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This in-depth work demonstrates that ancient battles rivaled those of the modern period in size, complexity, and lethality. The organization of armies of the ancient world, their performance, their military operations, and their ability to raise the art of warfare to towering heights are the focus of this carefully documented volume. An examination is made of all the major military establishments of the Bronze and Iron Ages. Pertinent evidence is gathered from a number of disciplines and integrated into a coherent whole. Corroborative evidence is drawn from modern analysis when accepting or rejecting the claims of ancient writers. Where that was lacking, the authors conducted empirical studies of ancient weapons, which led to a better understanding of how ancient battles were really fought. The book concludes with description and analysis of the armies of the ancient world placed in a modern perspective.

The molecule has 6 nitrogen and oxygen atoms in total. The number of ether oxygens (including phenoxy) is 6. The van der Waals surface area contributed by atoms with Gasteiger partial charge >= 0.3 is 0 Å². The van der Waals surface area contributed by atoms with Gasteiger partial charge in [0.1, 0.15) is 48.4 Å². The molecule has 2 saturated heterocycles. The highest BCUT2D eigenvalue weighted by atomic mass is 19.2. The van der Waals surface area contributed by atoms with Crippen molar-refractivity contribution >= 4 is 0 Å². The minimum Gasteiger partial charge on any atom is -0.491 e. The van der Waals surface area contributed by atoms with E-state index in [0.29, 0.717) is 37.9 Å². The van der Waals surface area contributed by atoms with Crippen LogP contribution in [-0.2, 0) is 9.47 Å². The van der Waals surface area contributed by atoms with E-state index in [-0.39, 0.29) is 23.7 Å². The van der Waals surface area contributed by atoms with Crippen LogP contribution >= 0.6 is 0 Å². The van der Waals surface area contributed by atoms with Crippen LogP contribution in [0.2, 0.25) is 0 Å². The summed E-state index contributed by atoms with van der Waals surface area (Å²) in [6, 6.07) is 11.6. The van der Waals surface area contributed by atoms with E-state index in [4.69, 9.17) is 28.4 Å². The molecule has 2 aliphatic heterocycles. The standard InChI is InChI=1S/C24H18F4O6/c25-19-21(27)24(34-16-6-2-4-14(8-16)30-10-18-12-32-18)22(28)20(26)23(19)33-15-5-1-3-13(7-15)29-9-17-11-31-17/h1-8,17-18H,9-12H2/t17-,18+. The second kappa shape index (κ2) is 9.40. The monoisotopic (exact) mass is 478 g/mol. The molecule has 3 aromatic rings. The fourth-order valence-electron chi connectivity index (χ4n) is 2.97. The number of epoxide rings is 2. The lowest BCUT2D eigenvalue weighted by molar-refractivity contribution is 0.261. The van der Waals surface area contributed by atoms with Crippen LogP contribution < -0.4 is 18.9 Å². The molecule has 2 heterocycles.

From Sumer to Rome provides a detailed portrait of the world's earliest military establishments. A number of military innovations and developments that came to fruition in the Iron Age and that remained are traced. An empirical analysis of all the major weapons of the ancient armies is made. The factors that played dominant roles in outcomes are explored and thorough analysis of military medical care systems is provided. This book will be an excellent addition to the libraries of military historians, students of ancient warfare and weaponry, and the general reader.